I start with things I know—South America, California, German Shorthaired Pointer dogs, science, fictional California private investigators like Roger, and scientists like Suzanne on the faculty of the University of California. I start writing after the plot has had time to develop in my subconscious mind for a while. Part of the way through, it takes on a life of its own and leads me wherever the characters want it to go.
My books are not traditional cozies, even though they routinely pop up on Amazon in the cozy category. They’re better described as “tweeners” with a style that falls somewhere between cozy and hard-boiled. You won’t find “bad words” (at least in English), and there are no gratuitous sex scenes in my books because I think they take away from the flow of plot and suspense. However, there are pretty high body counts and scenes of violence in most of the novels and the novellas.
My target audience likes fast-paced action in “who done it” kind of mysteries. They like dogs, visiting interesting and unusual locations where exotic food is the norm, and a series format where they can revisit old friends in subsequent books.
Ever wondered what it’s like to own—or maybe it’s more like to be owned by—a German Shorthaired Pointer? Get your own tutorial in The Deadly Dog Show! The seventh book in the series finds Roger and Bruce hired to go undercover impersonating the owner and handler of a Champion German Shorthaired Pointer named Juliet to investigate certain irregularities that might be occurring at dog shows in California.
To complicate this case the bodies of dead judges start popping up and Suzanne picks up a mysterious stalker sending her most unwelcome gifts. Throw in drug cartels and corrupt cops and it sounds like a typical job for our detective couple.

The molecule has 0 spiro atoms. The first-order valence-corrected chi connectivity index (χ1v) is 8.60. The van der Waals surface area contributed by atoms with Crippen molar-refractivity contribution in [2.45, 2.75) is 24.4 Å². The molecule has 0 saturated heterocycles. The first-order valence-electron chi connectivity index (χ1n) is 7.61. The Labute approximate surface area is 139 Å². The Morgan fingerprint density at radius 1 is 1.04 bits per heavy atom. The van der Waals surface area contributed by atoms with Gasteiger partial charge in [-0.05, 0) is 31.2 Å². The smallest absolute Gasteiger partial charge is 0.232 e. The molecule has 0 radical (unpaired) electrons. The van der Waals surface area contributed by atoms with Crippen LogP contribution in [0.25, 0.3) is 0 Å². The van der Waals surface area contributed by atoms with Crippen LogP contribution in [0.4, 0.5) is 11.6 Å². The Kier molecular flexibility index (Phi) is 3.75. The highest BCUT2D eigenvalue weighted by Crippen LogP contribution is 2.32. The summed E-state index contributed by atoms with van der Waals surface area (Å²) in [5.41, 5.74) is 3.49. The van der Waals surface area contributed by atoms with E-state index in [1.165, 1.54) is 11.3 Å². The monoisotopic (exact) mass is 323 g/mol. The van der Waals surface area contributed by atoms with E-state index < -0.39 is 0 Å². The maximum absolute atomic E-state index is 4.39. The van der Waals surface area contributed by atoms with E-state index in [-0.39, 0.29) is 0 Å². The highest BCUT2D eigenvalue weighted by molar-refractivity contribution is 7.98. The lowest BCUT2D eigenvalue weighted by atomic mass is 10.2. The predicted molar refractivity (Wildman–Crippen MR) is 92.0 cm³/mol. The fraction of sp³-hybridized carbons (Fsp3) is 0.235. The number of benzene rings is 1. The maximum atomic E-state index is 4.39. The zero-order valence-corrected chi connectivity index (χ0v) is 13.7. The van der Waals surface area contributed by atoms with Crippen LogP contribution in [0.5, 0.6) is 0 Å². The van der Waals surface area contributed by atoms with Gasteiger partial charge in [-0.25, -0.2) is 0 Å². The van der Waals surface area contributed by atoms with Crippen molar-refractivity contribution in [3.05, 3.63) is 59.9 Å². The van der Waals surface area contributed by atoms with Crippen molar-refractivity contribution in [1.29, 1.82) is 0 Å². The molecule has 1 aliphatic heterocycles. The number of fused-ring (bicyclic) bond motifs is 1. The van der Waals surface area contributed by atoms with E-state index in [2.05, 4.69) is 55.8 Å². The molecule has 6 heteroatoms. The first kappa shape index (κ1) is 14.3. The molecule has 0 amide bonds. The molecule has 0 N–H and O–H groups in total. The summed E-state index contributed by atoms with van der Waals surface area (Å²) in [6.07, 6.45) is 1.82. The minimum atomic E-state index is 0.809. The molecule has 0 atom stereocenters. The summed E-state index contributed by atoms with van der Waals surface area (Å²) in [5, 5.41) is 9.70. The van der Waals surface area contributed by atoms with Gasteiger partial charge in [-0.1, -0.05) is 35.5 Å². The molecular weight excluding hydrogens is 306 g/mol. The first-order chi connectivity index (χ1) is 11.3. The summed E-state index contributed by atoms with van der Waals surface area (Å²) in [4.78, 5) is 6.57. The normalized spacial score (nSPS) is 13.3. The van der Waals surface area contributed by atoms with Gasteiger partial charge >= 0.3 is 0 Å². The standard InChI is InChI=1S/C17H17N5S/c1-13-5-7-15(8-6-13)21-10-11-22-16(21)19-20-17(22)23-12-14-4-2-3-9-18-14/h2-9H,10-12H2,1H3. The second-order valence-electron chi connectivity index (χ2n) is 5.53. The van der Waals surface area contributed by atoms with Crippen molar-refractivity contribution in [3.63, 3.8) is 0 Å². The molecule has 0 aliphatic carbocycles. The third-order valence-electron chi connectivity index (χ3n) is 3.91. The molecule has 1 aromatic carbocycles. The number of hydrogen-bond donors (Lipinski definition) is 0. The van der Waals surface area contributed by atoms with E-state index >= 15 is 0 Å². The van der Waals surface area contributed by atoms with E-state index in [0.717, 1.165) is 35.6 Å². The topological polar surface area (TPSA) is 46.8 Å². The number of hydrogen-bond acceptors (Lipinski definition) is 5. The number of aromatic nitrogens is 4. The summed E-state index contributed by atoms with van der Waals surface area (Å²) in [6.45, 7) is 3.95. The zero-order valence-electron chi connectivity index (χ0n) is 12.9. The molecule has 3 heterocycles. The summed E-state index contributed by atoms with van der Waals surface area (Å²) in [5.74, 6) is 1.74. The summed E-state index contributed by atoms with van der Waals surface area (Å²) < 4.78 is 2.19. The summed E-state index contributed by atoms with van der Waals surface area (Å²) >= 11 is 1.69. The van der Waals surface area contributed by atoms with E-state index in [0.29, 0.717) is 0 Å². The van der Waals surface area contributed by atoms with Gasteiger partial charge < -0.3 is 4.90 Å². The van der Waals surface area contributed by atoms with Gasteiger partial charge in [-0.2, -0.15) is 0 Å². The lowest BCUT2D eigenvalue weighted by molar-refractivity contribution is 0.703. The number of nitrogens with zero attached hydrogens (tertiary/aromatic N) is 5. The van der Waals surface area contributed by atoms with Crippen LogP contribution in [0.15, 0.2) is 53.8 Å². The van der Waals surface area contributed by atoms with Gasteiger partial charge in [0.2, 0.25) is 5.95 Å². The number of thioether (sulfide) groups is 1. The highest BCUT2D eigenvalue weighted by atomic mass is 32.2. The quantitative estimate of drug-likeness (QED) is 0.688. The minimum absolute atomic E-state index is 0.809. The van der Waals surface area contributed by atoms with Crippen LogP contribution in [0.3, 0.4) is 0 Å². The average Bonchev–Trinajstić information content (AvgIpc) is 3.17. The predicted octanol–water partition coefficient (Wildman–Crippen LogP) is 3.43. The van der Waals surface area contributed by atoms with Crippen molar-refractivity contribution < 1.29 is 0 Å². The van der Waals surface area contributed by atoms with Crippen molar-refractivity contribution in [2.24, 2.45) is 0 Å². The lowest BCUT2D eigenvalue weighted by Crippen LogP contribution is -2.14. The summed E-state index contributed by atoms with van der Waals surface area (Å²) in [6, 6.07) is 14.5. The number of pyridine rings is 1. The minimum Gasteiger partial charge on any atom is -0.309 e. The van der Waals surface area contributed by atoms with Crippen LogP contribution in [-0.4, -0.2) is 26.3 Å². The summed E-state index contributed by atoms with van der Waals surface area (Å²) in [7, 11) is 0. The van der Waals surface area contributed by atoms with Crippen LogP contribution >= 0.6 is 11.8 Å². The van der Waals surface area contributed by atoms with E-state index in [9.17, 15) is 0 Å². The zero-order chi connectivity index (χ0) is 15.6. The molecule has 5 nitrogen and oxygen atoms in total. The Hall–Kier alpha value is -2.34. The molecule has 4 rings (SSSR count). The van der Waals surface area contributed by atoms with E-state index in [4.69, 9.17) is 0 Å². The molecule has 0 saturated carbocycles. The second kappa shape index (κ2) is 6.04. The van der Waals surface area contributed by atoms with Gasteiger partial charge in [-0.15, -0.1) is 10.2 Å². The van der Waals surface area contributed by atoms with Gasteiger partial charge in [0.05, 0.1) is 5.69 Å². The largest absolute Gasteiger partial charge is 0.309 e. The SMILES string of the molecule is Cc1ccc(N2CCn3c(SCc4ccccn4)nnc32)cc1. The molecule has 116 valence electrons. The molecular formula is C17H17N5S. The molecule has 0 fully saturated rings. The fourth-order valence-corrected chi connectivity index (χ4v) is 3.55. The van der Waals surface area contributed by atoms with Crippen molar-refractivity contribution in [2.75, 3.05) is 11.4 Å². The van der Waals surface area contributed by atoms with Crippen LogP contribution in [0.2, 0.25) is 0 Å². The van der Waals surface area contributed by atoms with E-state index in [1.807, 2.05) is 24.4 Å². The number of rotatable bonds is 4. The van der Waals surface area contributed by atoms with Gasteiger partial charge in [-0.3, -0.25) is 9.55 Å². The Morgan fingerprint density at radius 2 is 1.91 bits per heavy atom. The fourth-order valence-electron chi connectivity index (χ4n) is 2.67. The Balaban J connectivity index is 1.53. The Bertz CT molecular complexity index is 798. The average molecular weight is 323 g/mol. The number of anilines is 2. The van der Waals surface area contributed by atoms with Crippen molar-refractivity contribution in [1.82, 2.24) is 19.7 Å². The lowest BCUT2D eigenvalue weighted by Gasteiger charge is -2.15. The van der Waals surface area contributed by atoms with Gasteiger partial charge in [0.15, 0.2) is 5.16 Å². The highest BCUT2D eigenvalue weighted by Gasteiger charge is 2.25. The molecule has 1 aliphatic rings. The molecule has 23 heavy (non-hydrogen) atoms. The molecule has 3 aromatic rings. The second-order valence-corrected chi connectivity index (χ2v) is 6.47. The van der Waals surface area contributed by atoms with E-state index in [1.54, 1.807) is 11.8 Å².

This suspenseful “whodunit” novel should appeal to mystery fans, dog lovers, and anyone who wants to learn more about the world of dog show competition. Read a Deadly Dog Show Excerpt.
Well done and captivating. I loved the character development and was truly drawn into the story with all of its twists and turns.
The Roger and Suzanne Mystery Series
The series includes five novels, two novellas, and an anthology of short stories to date, with more on the way! Here’s a list of what’s currently available exclusively on Amazon in Kindle editions. Locales are noted after each title.
Five Quickies for Roger and Suzanne [Salta, Argentina; Fortaleza, Brazil; and Los Angeles, California ]. this is a novel-length anthology of shorter (“quickie”) stories featuring all of the characters from the popular South American mystery series!